Throughout the book, but especially in the last chapter, B. argues that Alexander’s principal legacy was his posthumous status as a role model. The Diadochs imitated Alexander’s heroism in order to obtain legitimacy as imperialists. Thus, the shadow of Alexander is almost continually present in the text. One may doubt, however, whether all behavior of the Diadochs which resembled that of Alexander, for instance personal courage in battle, was really imitatio Alexandri.

B.’s skeptical view of Alexander’s part in the creation of the Hellenistic world is in accordance with new scholarship. In the past two decades one school of Hellenistic scholars have focussed on continuities from the Achaemenid Empire to the Hellenistic kingdoms5 whereas others have emphasized the important roles of the Successors as empire builders.6 Both approaches have led to a reappraisal of Alexander’s achievements, but they are difficult to integrate. B. adheres to the latter view. Although it is certainly refreshing to hear such a distinguished and devoted Alexander historian describe the years after Alexander as a ‘big bang’ (p. 246), B. perhaps underestimates the element of continuity in the transition from Achaemenid to Macedonian rule in Egypt and the Near East. For instance, Alexander’s use of preexisting (Achaemenid) institutions of empire will have been a matter of pragmatic statesmanship rather than of failure (p. 2), especially since the Seleukids later took over the same institutions from him. On the same grounds there may be doubts as regards the central premise that Alexander ultimately failed as an empire builder because of his pattern of action. B. claims that the absence of Alexander from the centre of the empire — ‘being in constant movement, and between 329 and 325 on the very periphery of the old Achaemenid lands’ — led to instability and satrapal insubordination, a process which was only accelerated by his sudden death (p. 2), a thesis similar to the one recently propounded by C. Blackwell.7 The behavior of both the Achaemenids and the Successors is contrasted to the mobility of Alexander, who is rendered ‘wholly atypical, an absolute monarch without a fixed capital’. But, although the presence of the king in one place no doubt caused problems for his authority elsewhere, this seems inherent in ancient Near Eastern kingship before and after Alexander. Alexander’s pattern of action was not fundamentally different from that of Kyros the Great or Antiochos the Great, and it cannot be contrasted with the behavior of Alexander’s principal heirs in the East, the Seleukids. The Seleukid royal court was a peripatetic court if there ever was one; the Seleukid Empire in the second century BC did not have one fixed capital either.8


1. A.B. Bosworth, ‘Alexander the Great and the decline of Macedon’, JHS 106 (1986) 1-12; cf. id., ‘Macedonian Manpower under Alexander the Great,’ AM 4 (1986) 115-22.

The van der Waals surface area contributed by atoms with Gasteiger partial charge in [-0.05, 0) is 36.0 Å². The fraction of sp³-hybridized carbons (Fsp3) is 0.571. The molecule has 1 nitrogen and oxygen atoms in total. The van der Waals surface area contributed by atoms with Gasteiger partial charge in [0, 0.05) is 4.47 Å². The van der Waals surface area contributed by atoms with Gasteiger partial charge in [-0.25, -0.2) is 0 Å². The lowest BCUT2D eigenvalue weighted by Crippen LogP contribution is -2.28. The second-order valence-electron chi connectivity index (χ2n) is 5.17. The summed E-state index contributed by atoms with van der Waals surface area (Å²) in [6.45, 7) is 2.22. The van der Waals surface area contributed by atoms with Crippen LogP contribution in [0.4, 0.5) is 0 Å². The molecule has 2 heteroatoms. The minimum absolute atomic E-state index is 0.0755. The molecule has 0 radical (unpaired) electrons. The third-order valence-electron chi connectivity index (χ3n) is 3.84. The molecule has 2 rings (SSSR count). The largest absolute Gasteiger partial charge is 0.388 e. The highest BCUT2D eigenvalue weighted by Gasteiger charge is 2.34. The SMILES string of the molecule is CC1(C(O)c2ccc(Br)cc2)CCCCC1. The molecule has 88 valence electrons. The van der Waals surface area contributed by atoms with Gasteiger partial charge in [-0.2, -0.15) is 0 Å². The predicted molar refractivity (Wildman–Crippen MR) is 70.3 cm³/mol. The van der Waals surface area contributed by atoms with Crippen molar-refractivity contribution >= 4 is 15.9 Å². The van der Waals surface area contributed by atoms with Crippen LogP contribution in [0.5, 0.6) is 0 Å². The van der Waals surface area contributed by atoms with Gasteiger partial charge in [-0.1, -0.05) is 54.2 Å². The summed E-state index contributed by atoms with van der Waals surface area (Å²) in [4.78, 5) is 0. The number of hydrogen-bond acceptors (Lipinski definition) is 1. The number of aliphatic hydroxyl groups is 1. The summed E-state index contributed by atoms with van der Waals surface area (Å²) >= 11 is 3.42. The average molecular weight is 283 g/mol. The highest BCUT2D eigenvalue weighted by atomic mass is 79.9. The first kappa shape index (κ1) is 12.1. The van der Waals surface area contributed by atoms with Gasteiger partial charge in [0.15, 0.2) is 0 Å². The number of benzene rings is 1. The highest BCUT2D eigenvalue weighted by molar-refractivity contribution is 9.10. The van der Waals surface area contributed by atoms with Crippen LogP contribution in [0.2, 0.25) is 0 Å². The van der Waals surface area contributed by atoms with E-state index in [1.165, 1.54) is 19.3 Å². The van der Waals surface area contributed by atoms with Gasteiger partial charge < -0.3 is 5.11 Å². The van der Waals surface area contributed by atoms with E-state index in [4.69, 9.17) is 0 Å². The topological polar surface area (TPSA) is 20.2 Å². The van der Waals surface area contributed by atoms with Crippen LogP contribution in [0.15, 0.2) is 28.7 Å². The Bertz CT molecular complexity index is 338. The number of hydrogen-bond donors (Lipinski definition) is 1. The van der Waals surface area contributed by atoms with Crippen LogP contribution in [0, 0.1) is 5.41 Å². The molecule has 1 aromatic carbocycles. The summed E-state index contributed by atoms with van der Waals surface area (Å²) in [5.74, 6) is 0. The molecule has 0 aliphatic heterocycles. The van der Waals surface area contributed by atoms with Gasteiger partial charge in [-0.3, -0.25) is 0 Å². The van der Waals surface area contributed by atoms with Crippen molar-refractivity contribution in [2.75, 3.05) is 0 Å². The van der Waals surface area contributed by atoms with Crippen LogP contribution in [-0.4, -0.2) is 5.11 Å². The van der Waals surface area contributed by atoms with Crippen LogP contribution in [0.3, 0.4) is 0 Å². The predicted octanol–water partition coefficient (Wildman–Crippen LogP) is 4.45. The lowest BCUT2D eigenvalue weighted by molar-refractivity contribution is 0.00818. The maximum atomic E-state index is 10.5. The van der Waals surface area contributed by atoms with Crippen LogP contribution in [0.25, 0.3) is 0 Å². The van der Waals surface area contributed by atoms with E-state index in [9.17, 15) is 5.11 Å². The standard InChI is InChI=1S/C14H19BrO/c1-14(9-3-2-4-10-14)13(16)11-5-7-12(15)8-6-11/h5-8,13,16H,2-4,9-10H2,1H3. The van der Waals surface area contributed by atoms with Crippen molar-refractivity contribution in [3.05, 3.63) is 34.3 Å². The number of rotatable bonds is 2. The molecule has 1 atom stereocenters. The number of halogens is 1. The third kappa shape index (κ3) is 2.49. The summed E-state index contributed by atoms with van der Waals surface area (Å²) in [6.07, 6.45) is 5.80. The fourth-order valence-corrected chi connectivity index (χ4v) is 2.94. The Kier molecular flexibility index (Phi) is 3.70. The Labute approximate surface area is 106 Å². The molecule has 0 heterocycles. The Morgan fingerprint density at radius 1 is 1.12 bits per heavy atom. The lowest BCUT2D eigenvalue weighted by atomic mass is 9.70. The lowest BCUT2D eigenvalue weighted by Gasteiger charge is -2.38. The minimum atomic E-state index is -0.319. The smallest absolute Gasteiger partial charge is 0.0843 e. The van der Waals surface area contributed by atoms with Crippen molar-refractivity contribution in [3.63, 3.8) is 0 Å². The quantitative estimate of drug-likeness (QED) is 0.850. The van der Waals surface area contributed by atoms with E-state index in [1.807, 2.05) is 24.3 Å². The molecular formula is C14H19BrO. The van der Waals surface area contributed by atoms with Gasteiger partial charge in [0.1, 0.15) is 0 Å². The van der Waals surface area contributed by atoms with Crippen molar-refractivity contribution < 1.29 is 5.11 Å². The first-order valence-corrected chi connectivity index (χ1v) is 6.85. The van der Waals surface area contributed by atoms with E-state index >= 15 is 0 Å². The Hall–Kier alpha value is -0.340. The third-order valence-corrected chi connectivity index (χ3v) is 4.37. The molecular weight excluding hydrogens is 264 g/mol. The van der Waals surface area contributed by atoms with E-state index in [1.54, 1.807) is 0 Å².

2. N.G.L. Hammond, ‘Casualties and Reinforcements of Citizen Soldiers in Greece and Macedonia’, JHS 109 (1989) 56-68; E. Badian, ‘Agis III: Revisions and reflections’, in: I. Worthington ed., Ventures into Greek History (Oxford 1994) 258-92, esp. 261-68; R.A. Billows, Kings and Colonists: Aspects of Macedonian Imperialism (Leiden 1995) 183-212.

3. M.M. Austin, ‘Hellenistic kings, war, and the economy’, CQ 36 (1986) 450-66.

4. A.B. Bosworth, ‘Philip III Arrhidaeus and the Chronology of the Successors’, Chiron 22 (1992) 56-81 and P.V. Wheatley, ‘The Chronology of the Third Diadoch War, 315-311 B.ξ’, Phoenix 52 (1998) 257-81, both at variance with the chronology usually encountered in recent literature.

5. See generally A. Kuhrt and S. Sherwin-White, eds., Hellenism in the East (London 1987); H.W.A.M. Sancisi-Weerdenburg et al., eds., Continuity and Change. Proceedings of the 8th Achaemenid History Workshop, April 6-8, 1990, Ann Arbor, Michigan (Leiden 1994); A. Kuhrt and S. Sherwin-White, From Samarkhand to Sardis. A New Approach to the Seleucid Empire (London 1993).

6. For instance R.A. Billows, Antigonos the One-Eyed and the Creation of the Hellenistic State (Berkeley, Los Angeles, London 1990); H.S. Lund, Lysimachus. A Study in Hellenistic Kingship (London 1992); J.D. Grainger, Seleukos Nikator. Constructing a Hellenistic Kingdom (London 1992); J.J. Gabbert, Antigonus II Gonatas. A Political Biography (London 1997).

7. C.W. Blackwell, In the Absence of Alexander: Harpalus and the Failure of Macedonian Authority (New York 1999).

8. B. acknowledges that the Achaemenids traveled ‘from palace to palace’, though mainly in their core territories (the Persis; southern Mesopotamia); but the Persian kings were probably more mobile than that. On the peripatetic nature of the Achaemenid court: P. Briant, ‘Le nomadisme du Grand Roi’, Iranica Antiqua 23 (1988) 253-73.